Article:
I looked into mother's glistening eyes when she told Dad and the neighbors what had happened at school. Mother's feet got lighter at her work carrying water up the hill for cooking and washing on a scrub board in a tub. Dad worked from 6 a.m. to 6 p.m. so mother had all the work to be done at home by her alone.

Did I do any harm? I had to knuckle down and really study to make it stick.

Mrs. Syma (Kaare) Poobus wishes to leave a memory verse:

Time is a sort of river of passing events, and
strong is its current;
No sooner is a thing brought to sight, then
it is swept by and another takes its place, and
This, too, will be swept away.

Marcus Aurelius


Where the long trail winds-
thru the whispering pines
And the birds in summmer go
Where the brook trout leap-in the ripples deep
And the cool sweet breezes blow
Where the Indian canoe-
shoots the rapids thru
In chase of the deer and bear
Where the partridge drums-as his shy mate comes
The North begins-Right There.

Where the creek and rill-their waters spill
As they rush to the silvery lake
Where the honking geese-with their young in peace
Midst the rice in the rustling brake
Where the bull moose call-in the early fall
Rings out on the frosty air
Where the wigwam's seen-neath the hemlock green
The North begins-Right There.

Where the summer's sun-melt the snows that run
Thru this earthly paradise
Where a man's a man-if he can stand
'Gainst the winter's snow and ice
Where the marts of trade-from the mind will fade
As you breathe the fresh pure air
And you tensely thrill-to the Master's will,
The North begins-Right There.

Dr. C. F. Whiteshield


From the woods they wrought their clearings,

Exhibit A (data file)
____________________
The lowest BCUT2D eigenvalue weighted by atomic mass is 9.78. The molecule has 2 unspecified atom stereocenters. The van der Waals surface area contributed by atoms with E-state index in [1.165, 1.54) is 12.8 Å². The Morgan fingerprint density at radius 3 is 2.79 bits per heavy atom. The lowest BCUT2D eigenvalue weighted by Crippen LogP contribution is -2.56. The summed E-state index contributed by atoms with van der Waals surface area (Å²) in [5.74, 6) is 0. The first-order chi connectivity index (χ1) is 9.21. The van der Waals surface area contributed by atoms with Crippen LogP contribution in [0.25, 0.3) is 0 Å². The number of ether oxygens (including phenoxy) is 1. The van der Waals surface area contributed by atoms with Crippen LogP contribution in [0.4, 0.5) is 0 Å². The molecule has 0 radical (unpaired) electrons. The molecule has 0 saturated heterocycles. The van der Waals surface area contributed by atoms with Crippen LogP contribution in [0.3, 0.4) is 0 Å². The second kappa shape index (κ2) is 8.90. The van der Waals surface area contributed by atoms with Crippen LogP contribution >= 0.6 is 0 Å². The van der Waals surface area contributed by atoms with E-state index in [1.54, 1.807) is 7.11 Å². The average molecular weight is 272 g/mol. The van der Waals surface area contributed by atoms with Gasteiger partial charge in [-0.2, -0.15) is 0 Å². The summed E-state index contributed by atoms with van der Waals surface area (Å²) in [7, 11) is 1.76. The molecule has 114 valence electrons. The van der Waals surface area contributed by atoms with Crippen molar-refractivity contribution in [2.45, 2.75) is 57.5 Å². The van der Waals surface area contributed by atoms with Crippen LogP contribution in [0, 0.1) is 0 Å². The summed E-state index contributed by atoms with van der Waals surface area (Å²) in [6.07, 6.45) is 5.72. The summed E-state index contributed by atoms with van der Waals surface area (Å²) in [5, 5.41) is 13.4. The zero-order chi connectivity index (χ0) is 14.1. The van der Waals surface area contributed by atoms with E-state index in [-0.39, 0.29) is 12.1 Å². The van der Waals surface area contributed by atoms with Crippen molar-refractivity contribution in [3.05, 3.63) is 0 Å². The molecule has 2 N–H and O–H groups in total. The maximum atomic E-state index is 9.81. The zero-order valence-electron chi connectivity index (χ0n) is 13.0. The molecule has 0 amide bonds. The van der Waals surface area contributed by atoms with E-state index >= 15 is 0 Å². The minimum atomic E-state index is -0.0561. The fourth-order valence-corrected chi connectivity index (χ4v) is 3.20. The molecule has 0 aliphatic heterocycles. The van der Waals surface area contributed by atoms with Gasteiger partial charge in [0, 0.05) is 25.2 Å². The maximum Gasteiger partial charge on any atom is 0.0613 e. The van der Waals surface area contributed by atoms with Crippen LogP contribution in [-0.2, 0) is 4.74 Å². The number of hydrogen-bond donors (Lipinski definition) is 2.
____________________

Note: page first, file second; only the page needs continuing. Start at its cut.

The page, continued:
Into which were sowed the seedlings;
Tender growth with careful hoeing
Brought to fruits the springtime sowing.
Summer meant the haying time swelter,
Compared in temp to steel-mill smelter.
Seeking cows was in the roster,
Learned the paths of hill and pasture;
Cows to be home at milking hour,
Or there would be no visiting car.
For any delay, they fussed and fumed;
You worked your share, or you were doomed.
Milking time was sort of fun;
Your song kept time to the milk pails strum.
Ma sang too; and could she sing!
She could make the rafters ring.
Long church songs she knew by heart;
Reciting them was quite an art.
Father said the meal-time prayer;
And read the Postila with care.
On Sunday mornings we were blest
Listening to the Bible text.
The church met much more seldom then;
But other doings, yet in that vein,
Took up our spare time in which we gained
Knowledge and know-how for days that came.
The times were hard, but people gave
To the work of the Lord, a world to save,
Knowing that God would always bless
The people that fear Him and his name confess.
We look back now from other climes
And praise the Lord for the good old times

Ellen Tahtinen 12/24/80

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Created by Lynn V. Boston. Last update 24-Feb-1997.